Heraldry. Héraldique. Knights of the Round Table. Chevaliers de la Table Ronde. Illumination. Enluminure. Medieval manuscript. Manuscrit médiéval.

Medieval tournaments and jousts were often planned out as full on re-enactments of old Arthurian tales. By the end of the 15th century, an extensive set of rules was laid out on the manner to stage “Errant Knights”, a very specific type of tournament which required every participant to impersonate a knight of the Round Table.

Part of the fun was to dress in an old fashion way with an out-dated military equipment, but most importantly, to wield the coat of arm of a knight of the Round Table. Those coats of arms weren’t chosen freely by the participants but appointed by the heralds who coordinated the event.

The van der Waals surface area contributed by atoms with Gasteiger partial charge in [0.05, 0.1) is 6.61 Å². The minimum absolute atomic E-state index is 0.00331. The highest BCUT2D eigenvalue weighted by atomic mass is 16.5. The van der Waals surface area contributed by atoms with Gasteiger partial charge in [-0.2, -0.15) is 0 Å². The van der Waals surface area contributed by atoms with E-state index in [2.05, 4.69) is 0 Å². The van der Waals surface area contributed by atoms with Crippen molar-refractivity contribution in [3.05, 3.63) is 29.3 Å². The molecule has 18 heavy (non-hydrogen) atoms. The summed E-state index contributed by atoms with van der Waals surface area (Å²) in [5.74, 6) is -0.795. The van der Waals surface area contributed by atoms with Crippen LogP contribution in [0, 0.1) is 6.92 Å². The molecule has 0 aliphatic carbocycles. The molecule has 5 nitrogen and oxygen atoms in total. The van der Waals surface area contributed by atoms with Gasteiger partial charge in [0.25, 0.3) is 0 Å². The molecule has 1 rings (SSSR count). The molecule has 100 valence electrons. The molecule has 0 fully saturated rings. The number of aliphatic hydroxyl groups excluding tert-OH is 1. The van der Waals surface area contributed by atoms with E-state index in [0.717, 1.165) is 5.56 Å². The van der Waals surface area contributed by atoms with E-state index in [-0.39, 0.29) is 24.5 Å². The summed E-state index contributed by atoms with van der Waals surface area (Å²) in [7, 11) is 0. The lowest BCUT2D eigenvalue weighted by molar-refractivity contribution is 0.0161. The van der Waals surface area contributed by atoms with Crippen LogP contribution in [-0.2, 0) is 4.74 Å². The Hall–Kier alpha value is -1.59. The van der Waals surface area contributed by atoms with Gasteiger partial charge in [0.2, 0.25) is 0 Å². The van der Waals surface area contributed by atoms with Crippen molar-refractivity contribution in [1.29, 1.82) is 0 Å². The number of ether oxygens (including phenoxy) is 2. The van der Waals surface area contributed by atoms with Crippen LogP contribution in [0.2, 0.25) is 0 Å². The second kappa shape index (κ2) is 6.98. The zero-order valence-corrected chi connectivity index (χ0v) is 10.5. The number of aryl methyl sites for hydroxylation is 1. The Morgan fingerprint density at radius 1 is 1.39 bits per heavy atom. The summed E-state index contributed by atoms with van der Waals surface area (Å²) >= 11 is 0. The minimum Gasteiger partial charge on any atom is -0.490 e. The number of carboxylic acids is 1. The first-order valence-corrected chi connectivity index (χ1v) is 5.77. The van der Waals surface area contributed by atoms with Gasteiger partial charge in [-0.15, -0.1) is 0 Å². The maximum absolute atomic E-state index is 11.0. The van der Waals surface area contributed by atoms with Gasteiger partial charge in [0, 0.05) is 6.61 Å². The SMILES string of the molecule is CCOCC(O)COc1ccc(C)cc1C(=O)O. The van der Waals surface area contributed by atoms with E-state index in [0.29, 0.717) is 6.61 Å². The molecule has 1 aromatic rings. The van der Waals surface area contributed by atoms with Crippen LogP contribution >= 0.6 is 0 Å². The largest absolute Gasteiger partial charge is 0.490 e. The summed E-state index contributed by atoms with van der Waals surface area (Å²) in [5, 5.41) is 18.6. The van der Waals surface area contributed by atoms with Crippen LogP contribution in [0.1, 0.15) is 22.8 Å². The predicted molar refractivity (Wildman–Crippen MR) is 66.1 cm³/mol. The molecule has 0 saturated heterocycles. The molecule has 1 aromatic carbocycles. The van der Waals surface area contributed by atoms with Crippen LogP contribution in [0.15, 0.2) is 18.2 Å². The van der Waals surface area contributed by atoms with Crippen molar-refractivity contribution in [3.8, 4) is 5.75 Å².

Heraldry. Héraldique. Knights of the Round Table. Chevaliers de la Table Ronde. Illumination. Enluminure. Medieval manuscript. Manuscrit médiéval.

Furthermore, every knight was to be followed by a company of servants among whom a herald. The latter also had to wear clothes displaying the Arthurian coat of arms of his master*. That way, if the participants couldn’t tell who another knight was embodying from his coat of arms, the herald could tell him. Added bonus: the participants could even be followed by a couple of ladies!**